On Monday, after a nervous wait, Christian Democrat and former Shoalhaven Mayor Paul Green lost his seat in the NSW upper house.
Votes from the 2019 state election were collected on March 23, and three weeks later the NSW Electoral Commission supercomputer crunched the numbers, counting votes and distributing preferences of unsuccessful candidates and parties.
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There were 21 seats - the CDP was the next in line at 22.
Labor lost two seats, and the CDP lost its one and only seat to One Nation which gained two seats and the Animal Justice Party which gained one on preferences.
The newly-formed Keep Sydney Open Party distributed its preferences to the AJP, helping it over the line.
While Mr Green, who lives in Yalwal, was disappointed with the outcome, he's proud of his record in government.
"I won't live in regret for one minute, I introduced the Modern Slavery Act, one of the toughest in the world," Mr Green said.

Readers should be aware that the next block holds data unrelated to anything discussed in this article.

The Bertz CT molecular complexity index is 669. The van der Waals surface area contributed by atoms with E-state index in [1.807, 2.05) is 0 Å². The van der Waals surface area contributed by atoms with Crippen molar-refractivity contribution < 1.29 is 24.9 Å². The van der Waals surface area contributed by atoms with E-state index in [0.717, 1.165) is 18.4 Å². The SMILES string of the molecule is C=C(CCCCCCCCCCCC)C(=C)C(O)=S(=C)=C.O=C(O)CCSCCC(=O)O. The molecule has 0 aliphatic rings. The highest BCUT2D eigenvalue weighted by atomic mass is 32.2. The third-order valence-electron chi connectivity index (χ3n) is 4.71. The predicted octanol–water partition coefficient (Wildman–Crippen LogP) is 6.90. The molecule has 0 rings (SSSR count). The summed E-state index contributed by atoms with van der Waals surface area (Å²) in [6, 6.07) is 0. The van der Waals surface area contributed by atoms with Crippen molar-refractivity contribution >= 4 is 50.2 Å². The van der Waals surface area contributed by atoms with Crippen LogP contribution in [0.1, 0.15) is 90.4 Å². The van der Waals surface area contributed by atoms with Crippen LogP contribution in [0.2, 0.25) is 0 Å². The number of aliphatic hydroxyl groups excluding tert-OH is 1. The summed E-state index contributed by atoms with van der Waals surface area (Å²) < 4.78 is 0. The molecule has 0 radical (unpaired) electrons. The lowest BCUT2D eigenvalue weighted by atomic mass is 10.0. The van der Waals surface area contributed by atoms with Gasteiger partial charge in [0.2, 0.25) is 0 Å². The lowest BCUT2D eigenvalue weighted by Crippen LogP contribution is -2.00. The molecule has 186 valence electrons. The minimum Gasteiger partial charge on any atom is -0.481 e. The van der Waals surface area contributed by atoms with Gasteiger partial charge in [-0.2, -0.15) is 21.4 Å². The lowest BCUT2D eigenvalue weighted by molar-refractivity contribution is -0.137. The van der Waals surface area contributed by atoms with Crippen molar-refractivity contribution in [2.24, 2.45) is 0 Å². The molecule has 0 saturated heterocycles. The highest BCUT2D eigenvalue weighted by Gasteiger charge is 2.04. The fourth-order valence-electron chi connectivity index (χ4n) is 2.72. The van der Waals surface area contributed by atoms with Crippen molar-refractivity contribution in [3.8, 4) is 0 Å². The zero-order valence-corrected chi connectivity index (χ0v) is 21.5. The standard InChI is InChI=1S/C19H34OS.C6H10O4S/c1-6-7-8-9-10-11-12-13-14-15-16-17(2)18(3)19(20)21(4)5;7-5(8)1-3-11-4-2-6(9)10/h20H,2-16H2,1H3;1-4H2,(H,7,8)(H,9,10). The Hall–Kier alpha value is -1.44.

"With the LNP I've been a part of the journey to lift NSW economically from number eight to number one.
"What a ride, what an incredible privilege. Many politicians upon their retirement say to me, 'I should have done this or that.' I've done everything I could have possibly done, I've seen opportunities I've been able to deliver.
"It's been a good season."
The loss means his four staff members, who work on a full time, part-time and casual basis, will need to search for work elsewhere.
"They're devastated," he said.
"We ran a campaign to the best of our abilities.
"I was always concerned about a preference avalanche at the end. Thank you to those people who continually believed in us, and supported us. It's not the end, just a new chapter."
Mr Green's Facebook page has been flooded with supportive messages since he announced the result to his followers on Monday afternoon.
"I'm really sad about this," Scott Deakes said.
"That we have One Nation racists in our state parliament is so embarrassing. Thank you for everything you have done."
"Paul you are a true conviction politician, in the job for the right reasons and you worked hard trying to make things better for people in NSW," Karleen Gribble said.
"I am so sad that this has happened. The Parliament will be poorer for your absence."